As the cybersecurity community slowly recovers from the SolarWinds Orion breach, we speak to Michael Bahar, a leader in cybersecurity and privacy, about the aftermath of this attack. Bahar is a partner in the Washington D.C. office of Eversheds Sutherland (U.S.) LLP, and the firm’s Litigation practice. He was Deputy Legal Advisor to the National Security Council at the White House, former Minority Staff Director and General Counsel for the U.S. House Intelligence Committee, and a former Active Duty Navy JAG.


Security magazine: Let’s discuss the aftermath of the SolarWinds Orion breach. Is this one of the most successful cyber campaigns against the U.S. government and corporate systems? 

Bahar: The attack has been extensive; but its full impact and magnitude is still unknown. I am not sure we can even call it the “aftermath” yet. We are still very much in its midst. We also have to be prepared that other successful breaches have occurred contemporaneously with the SolarWinds hack, either as part of a multi-pronged intelligence-collection campaign, or as opportunistic assaults.


Security magazine: Should this security breach be a catalyst to rethink federal cybersecurity?

Bahar: It is less about rethinking federal cybersecurity and more about doing what has long ago been identified as necessary— upgrading systems, ensuring better supply chain security and requiring third party cybersecurity standards in federal contracting. In addition, making sure there is an engagement of meaningful public-private information sharing, and imposing increased costs on attackers and would be attackers. Centralizing cybersecurity leadership within the White House is also critical, particularly as one of the keys to cyber defense is closing seams, coordinating responses, as well as remaining agile and ahead of the curve.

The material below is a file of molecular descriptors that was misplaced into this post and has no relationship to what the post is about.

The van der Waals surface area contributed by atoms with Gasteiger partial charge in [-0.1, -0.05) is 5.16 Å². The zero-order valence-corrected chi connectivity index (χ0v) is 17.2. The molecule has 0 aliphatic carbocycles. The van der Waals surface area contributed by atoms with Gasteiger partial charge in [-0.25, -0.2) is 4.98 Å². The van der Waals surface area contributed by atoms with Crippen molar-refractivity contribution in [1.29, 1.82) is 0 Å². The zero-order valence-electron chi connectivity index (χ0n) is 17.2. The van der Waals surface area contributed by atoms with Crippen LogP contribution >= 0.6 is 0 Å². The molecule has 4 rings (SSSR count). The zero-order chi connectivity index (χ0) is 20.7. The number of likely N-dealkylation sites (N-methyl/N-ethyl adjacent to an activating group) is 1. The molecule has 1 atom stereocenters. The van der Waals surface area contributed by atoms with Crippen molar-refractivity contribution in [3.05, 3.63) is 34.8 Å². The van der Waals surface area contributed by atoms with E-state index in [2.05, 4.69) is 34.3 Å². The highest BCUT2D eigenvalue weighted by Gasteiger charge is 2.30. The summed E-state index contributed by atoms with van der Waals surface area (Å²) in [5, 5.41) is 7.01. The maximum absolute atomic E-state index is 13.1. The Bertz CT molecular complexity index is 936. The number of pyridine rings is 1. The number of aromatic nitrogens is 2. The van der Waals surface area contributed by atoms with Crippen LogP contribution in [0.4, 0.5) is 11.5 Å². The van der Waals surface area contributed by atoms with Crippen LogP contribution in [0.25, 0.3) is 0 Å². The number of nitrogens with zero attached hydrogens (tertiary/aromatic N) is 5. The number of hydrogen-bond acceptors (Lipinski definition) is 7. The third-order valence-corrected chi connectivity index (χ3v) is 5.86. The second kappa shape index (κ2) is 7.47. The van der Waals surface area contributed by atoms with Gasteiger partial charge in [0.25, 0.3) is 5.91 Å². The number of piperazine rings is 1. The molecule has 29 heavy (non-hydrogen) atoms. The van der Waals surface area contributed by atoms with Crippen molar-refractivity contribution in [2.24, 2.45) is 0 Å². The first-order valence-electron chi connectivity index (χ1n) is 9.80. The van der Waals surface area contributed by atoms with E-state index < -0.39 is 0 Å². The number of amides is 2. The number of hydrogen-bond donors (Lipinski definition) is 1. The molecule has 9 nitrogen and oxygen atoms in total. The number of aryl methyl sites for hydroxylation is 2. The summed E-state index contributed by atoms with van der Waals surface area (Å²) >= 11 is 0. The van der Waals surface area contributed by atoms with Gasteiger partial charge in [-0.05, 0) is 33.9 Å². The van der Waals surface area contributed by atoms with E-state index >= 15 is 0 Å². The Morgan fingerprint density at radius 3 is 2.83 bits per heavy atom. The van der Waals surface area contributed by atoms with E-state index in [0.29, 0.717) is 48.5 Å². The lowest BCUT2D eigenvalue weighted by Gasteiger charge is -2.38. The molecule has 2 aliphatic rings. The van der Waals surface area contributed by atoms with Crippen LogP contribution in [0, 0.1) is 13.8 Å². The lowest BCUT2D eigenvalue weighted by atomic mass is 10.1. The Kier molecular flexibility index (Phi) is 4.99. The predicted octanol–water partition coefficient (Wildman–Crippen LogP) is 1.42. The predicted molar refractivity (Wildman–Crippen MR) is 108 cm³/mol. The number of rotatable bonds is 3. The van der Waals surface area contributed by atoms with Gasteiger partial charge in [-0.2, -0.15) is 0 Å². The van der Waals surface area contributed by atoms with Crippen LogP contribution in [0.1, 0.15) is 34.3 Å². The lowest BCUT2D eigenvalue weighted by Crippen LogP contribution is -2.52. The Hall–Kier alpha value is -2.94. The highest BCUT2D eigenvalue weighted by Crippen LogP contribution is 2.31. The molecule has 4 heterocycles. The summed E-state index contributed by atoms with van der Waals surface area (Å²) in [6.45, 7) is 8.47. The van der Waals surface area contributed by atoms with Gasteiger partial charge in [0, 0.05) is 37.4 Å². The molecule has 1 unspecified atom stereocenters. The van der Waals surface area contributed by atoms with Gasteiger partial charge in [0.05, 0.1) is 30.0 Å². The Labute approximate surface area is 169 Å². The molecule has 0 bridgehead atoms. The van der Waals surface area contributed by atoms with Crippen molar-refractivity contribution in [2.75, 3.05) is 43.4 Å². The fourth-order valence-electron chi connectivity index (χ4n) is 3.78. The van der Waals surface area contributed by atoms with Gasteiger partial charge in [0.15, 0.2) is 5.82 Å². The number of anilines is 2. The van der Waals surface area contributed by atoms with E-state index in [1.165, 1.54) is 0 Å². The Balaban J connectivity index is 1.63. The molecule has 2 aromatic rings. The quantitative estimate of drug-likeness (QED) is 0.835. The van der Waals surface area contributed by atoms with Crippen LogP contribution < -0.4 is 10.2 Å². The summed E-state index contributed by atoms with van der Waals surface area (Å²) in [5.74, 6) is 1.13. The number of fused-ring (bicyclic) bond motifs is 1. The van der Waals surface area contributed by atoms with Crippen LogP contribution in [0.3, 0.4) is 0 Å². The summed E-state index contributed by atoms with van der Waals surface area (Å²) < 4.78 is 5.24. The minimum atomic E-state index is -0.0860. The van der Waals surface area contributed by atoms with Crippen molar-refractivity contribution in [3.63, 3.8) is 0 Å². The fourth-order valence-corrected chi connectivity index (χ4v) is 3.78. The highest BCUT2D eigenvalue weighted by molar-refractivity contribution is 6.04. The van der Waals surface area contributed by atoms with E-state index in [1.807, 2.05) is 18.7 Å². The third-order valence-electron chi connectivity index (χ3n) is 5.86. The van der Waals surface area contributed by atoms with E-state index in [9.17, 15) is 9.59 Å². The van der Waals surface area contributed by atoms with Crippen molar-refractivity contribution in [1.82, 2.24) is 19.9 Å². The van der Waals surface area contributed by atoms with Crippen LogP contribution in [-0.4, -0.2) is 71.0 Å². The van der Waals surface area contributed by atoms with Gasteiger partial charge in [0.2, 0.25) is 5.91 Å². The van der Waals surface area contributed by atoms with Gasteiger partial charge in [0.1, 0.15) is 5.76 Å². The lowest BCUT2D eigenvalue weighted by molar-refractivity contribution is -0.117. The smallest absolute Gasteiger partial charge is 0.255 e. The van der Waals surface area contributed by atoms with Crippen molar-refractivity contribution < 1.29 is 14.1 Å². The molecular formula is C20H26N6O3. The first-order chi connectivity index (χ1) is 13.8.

Security magazine: In your opinion, what are some of the lessons learned in regards to supply chain security?

Bahar: So often I hear that it is the Government’s responsibility to defend the country against cyber threats; but one thing we have learned is that, not unlike a pandemic, it is only through a shared public, private and individual effort that we can be secure. Supply chain hacks are the latest variation on a consistent cyber theme: we are only as strong as our weakest link.  Put another way, if you can’t get through the front gates of the castle, and you can’t get through the back gate, you will try hitching a ride on something that can.  We need to recognize that fact, and the Government should lead an all-of-nation and international effort to improve cybersecurity from the top down, from the ground up, and across the globe.  


Security magazine: What does the Biden administration need to focus on to address potential red flags and cybersecurity preparedness, and to avoid similar incidents?

Bahar: The Administration is already off to a great start in elevating the role of cybersecurity. They have appointed and are nominating immensely accomplished individuals to lead, including within the White House, at the Departments of Homeland Security and Defense, the Director of National Intelligence, and the Director and Deputy Director of the CIA.  But, cybersecurity requires an all-of-nation approach, not just an all-of-government approach, as well as international coordination.  So, I think the Government needs to incentivize and encourage greater cyber hygiene and preparedness within the private sector and engage in closer collaboration with allies and partners.  We also need to make clear— and at times demonstrate— our willingness to impose strong costs on those who engage in cyber operations against us.